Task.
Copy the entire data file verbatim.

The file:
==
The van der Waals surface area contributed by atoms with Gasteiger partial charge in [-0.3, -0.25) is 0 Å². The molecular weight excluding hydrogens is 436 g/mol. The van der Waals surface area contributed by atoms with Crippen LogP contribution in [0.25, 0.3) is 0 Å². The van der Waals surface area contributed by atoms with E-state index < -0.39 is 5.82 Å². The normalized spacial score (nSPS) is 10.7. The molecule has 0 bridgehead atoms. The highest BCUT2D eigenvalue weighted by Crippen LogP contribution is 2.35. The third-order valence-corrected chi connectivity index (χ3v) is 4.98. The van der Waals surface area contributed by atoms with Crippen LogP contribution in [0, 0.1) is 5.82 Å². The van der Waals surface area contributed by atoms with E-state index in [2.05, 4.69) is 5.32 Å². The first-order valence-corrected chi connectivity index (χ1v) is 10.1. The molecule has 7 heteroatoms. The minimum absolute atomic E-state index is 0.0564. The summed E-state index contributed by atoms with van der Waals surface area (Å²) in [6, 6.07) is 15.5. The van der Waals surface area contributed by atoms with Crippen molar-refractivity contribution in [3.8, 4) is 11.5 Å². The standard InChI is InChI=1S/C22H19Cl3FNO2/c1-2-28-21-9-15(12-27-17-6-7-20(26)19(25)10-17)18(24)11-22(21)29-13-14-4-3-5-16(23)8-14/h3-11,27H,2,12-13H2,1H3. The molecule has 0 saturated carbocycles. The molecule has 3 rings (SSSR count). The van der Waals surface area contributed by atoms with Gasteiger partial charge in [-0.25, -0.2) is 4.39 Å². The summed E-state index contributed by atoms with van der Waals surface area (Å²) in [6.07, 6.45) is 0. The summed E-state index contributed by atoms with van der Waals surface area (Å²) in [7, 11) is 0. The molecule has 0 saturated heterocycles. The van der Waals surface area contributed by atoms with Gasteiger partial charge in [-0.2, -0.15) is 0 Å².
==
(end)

The van der Waals surface area contributed by atoms with Gasteiger partial charge in [-0.3, -0.25) is 0 Å². The molecular weight excluding hydrogens is 436 g/mol. The van der Waals surface area contributed by atoms with Crippen LogP contribution in [0.25, 0.3) is 0 Å². The van der Waals surface area contributed by atoms with E-state index < -0.39 is 5.82 Å². The normalized spacial score (nSPS) is 10.7. The molecule has 0 bridgehead atoms. The highest BCUT2D eigenvalue weighted by Crippen LogP contribution is 2.35. The third-order valence-corrected chi connectivity index (χ3v) is 4.98. The van der Waals surface area contributed by atoms with Crippen LogP contribution in [0, 0.1) is 5.82 Å². The van der Waals surface area contributed by atoms with E-state index in [2.05, 4.69) is 5.32 Å². The first-order valence-corrected chi connectivity index (χ1v) is 10.1. The molecule has 7 heteroatoms. The minimum absolute atomic E-state index is 0.0564. The summed E-state index contributed by atoms with van der Waals surface area (Å²) in [6, 6.07) is 15.5. The van der Waals surface area contributed by atoms with Crippen molar-refractivity contribution in [3.8, 4) is 11.5 Å². The standard InChI is InChI=1S/C22H19Cl3FNO2/c1-2-28-21-9-15(12-27-17-6-7-20(26)19(25)10-17)18(24)11-22(21)29-13-14-4-3-5-16(23)8-14/h3-11,27H,2,12-13H2,1H3. The molecule has 0 saturated carbocycles. The molecule has 3 rings (SSSR count). The van der Waals surface area contributed by atoms with Gasteiger partial charge in [-0.25, -0.2) is 4.39 Å². The summed E-state index contributed by atoms with van der Waals surface area (Å²) in [6.07, 6.45) is 0. The summed E-state index contributed by atoms with van der Waals surface area (Å²) in [7, 11) is 0. The molecule has 0 saturated heterocycles. The van der Waals surface area contributed by atoms with Gasteiger partial charge in [-0.2, -0.15) is 0 Å².